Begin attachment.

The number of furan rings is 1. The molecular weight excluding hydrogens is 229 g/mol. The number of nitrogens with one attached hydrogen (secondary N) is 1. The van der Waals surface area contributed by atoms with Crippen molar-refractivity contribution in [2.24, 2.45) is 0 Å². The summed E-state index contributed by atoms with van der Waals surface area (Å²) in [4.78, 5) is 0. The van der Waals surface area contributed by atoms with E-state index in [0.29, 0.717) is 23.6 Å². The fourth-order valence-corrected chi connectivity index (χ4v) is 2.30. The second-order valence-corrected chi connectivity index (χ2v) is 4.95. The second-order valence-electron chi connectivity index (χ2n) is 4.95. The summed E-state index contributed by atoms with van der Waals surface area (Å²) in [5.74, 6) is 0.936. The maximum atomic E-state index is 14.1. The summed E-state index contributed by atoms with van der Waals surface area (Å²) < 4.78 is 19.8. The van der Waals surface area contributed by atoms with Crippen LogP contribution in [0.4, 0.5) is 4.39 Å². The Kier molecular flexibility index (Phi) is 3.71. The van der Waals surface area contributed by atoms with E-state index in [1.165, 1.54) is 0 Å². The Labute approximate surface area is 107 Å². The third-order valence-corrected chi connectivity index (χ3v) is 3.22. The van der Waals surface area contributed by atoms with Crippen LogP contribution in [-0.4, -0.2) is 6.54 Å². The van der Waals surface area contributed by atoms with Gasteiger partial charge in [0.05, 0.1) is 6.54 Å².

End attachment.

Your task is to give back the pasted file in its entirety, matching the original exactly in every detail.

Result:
The number of furan rings is 1. The molecular weight excluding hydrogens is 229 g/mol. The number of nitrogens with one attached hydrogen (secondary N) is 1. The van der Waals surface area contributed by atoms with Crippen molar-refractivity contribution in [2.24, 2.45) is 0 Å². The summed E-state index contributed by atoms with van der Waals surface area (Å²) in [4.78, 5) is 0. The van der Waals surface area contributed by atoms with E-state index in [0.29, 0.717) is 23.6 Å². The fourth-order valence-corrected chi connectivity index (χ4v) is 2.30. The second-order valence-corrected chi connectivity index (χ2v) is 4.95. The second-order valence-electron chi connectivity index (χ2n) is 4.95. The summed E-state index contributed by atoms with van der Waals surface area (Å²) in [5.74, 6) is 0.936. The maximum atomic E-state index is 14.1. The summed E-state index contributed by atoms with van der Waals surface area (Å²) < 4.78 is 19.8. The van der Waals surface area contributed by atoms with Crippen LogP contribution in [0.4, 0.5) is 4.39 Å². The Kier molecular flexibility index (Phi) is 3.71. The van der Waals surface area contributed by atoms with E-state index in [1.165, 1.54) is 0 Å². The Labute approximate surface area is 107 Å². The third-order valence-corrected chi connectivity index (χ3v) is 3.22. The van der Waals surface area contributed by atoms with Crippen LogP contribution in [-0.4, -0.2) is 6.54 Å². The van der Waals surface area contributed by atoms with Gasteiger partial charge in [0.05, 0.1) is 6.54 Å².